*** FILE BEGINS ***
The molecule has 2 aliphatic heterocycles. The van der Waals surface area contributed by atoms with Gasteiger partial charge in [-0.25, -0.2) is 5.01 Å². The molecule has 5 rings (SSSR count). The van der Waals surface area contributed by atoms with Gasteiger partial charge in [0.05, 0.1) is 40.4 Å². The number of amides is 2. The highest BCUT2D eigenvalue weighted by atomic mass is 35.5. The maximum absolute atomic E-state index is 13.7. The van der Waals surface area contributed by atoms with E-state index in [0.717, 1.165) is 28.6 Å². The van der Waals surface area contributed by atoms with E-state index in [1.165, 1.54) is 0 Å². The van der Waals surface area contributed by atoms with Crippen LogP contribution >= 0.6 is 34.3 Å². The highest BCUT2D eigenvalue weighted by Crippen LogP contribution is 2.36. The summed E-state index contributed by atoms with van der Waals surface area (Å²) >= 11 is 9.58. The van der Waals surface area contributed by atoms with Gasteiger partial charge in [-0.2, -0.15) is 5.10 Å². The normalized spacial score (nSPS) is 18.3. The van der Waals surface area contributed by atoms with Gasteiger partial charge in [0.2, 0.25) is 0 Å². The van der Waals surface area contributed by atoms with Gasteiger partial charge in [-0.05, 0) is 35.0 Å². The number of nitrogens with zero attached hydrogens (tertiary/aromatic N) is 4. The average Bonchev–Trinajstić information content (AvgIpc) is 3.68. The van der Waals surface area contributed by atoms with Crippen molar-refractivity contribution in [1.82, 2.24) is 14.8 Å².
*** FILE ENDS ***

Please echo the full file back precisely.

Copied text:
The molecule has 2 aliphatic heterocycles. The van der Waals surface area contributed by atoms with Gasteiger partial charge in [-0.25, -0.2) is 5.01 Å². The molecule has 5 rings (SSSR count). The van der Waals surface area contributed by atoms with Gasteiger partial charge in [0.05, 0.1) is 40.4 Å². The number of amides is 2. The highest BCUT2D eigenvalue weighted by atomic mass is 35.5. The maximum absolute atomic E-state index is 13.7. The van der Waals surface area contributed by atoms with E-state index in [0.717, 1.165) is 28.6 Å². The van der Waals surface area contributed by atoms with E-state index in [1.165, 1.54) is 0 Å². The van der Waals surface area contributed by atoms with Crippen LogP contribution >= 0.6 is 34.3 Å². The highest BCUT2D eigenvalue weighted by Crippen LogP contribution is 2.36. The summed E-state index contributed by atoms with van der Waals surface area (Å²) >= 11 is 9.58. The van der Waals surface area contributed by atoms with Gasteiger partial charge in [-0.2, -0.15) is 5.10 Å². The normalized spacial score (nSPS) is 18.3. The van der Waals surface area contributed by atoms with Gasteiger partial charge in [0.2, 0.25) is 0 Å². The van der Waals surface area contributed by atoms with Gasteiger partial charge in [-0.05, 0) is 35.0 Å². The number of nitrogens with zero attached hydrogens (tertiary/aromatic N) is 4. The average Bonchev–Trinajstić information content (AvgIpc) is 3.68. The van der Waals surface area contributed by atoms with Crippen molar-refractivity contribution in [1.82, 2.24) is 14.8 Å².